What happens if a leader tries to "ride it out" is clear in the Vander Zalm case.

From the outset of his leadership, Vander Zalm was in trouble. At the 1986 convention in Whistler, I was on Bill Good's CBC TV (ironically, given our later mutual dislike), and I said that if Vander Zalm was elected, he would destroy the party within two years, which was exactly what happened.

By the fall of 1988, Vander Zalm had lost two major cabinet ministers, Grace McCarthy and Brian Smith, and then saw five backbenchers leave caucus.

The Social Credit constitution called for a leadership review by secret ballot. When the October 1988 party convention was held, the "old guard" played a trick and moved that the question as to whether or not there should be a leadership review be put to an open vote. Delegates opposed to Vander Zalm were reluctant to vote yes publicly, so the motion failed and Vander Zalm was saved. But the party wasn't. Things went from bad to worse, and the Socreds were smashed in the election of 1991.

Inevitably, when an unpopular leader hangs on it gets worse and worse. Experience ought to tell party president Moe Sihota that once the wheels fall off either you stop, repair, then start again, or the vehicle crashes. This is the stark reality facing the NDP, a situation made worse by James's overreaction to Bob Simpson's remarks.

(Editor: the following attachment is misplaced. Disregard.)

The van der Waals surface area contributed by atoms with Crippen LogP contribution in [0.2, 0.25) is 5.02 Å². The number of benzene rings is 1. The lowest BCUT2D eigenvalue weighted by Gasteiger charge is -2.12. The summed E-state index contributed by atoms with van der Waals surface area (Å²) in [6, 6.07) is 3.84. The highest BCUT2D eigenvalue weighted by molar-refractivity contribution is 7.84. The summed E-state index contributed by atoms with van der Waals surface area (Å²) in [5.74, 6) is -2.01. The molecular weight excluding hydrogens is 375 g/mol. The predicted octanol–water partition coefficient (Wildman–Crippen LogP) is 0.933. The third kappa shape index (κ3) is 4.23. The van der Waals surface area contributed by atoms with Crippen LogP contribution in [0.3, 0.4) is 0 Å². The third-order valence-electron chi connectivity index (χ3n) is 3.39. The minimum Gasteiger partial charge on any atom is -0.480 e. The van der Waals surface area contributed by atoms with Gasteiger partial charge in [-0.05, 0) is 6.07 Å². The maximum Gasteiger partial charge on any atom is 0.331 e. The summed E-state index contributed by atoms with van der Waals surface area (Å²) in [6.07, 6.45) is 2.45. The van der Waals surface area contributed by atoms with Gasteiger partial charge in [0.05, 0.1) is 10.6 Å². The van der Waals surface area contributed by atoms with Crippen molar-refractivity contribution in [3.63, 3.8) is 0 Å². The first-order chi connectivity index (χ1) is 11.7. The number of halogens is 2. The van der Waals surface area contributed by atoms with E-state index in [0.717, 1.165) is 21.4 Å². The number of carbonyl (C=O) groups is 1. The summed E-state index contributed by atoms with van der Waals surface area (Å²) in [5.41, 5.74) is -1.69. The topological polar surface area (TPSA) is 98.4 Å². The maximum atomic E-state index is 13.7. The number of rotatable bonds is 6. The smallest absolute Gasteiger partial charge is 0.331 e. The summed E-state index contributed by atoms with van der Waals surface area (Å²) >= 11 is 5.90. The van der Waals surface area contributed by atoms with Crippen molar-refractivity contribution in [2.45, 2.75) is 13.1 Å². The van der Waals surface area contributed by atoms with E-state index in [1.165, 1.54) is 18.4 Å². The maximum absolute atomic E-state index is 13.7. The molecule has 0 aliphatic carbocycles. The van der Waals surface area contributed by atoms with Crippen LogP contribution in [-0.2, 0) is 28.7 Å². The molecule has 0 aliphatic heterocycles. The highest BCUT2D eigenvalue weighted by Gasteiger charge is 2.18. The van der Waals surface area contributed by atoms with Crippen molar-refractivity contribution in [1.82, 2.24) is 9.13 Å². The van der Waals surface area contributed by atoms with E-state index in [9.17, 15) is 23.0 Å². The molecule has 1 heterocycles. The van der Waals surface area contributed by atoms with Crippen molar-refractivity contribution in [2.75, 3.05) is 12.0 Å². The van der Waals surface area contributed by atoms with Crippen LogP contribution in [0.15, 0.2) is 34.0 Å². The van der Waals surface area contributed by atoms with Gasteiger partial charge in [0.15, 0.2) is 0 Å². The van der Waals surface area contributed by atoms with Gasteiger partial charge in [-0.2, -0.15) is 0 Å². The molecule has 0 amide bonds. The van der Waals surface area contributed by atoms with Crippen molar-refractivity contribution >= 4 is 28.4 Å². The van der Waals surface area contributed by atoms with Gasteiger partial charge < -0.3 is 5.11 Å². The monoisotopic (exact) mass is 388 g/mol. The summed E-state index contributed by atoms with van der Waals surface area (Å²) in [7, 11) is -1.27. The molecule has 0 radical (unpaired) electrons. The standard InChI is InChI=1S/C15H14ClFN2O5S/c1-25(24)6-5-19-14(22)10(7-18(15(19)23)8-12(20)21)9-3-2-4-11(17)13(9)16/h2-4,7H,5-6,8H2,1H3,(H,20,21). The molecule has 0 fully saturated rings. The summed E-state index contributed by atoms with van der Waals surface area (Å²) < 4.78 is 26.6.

Carole James ought to announce her resignation as party leader and call a leadership convention for the spring.

In my judgment, this won't happen. With Moe Sihota leading the pack, James will stick it out. She will be told that the majority of caucus support her, which might be true, but insufficiently so for the leader to be able to make tough, controversial decisions.

Parties of the left are generally made up of various groups, none of which like one another much, but will come together, loosely, at election time. One only has to see an NDP leadership convention to see the open fissures within the party. This means that at the very best of times, an NDP leader has trouble providing the glue that keeps the party together. All political parties have factions, but none so fractious as in the NDP.

Why Libs are rooting for James

If James stays on it's manna from heaven for the Liberals, unless they too tough it out with Campbell. His unpopularity is not only substantially great but permanent. In my judgment, there is nothing he can do to be popular again. It's like my mom would say if I got jilted: "You can never fan the coals of a dead romance." My sense of it is that Bill Bennett, with whom Campbell maintains friendly contact I'm told, will advise him to put the party first, leave for one of the cushy energy jobs he likely carries in his hip pocket, and call a leadership convention for the spring of 2011, leaving someone like Mike de Jong in charge in the meantime.

There is another scenario here which may be played out -- the arrival of a new party in the centre. The window of opportunity is only a few months, but it's there. What is needed is a credible leader who has the necessary stomach for B.C.-style politics and can rally and lead people. As I have said before, the Conservative party revival is on the wrong side of the political spectrum and, to make it worse, the leading names for the Tories are political washouts and have the political appeal of a dog who has just encountered a skunk.

Hold onto your hats, folks -- politics has always been blood-soaked and fun to watch.

As the old vaudevillian hoofer and comic Jimmy Durante said, "you ain't seen nothin' yet".*

*Sorry baby boomers, Bachman Turner Overdrive said it much, much later.  [Tyee]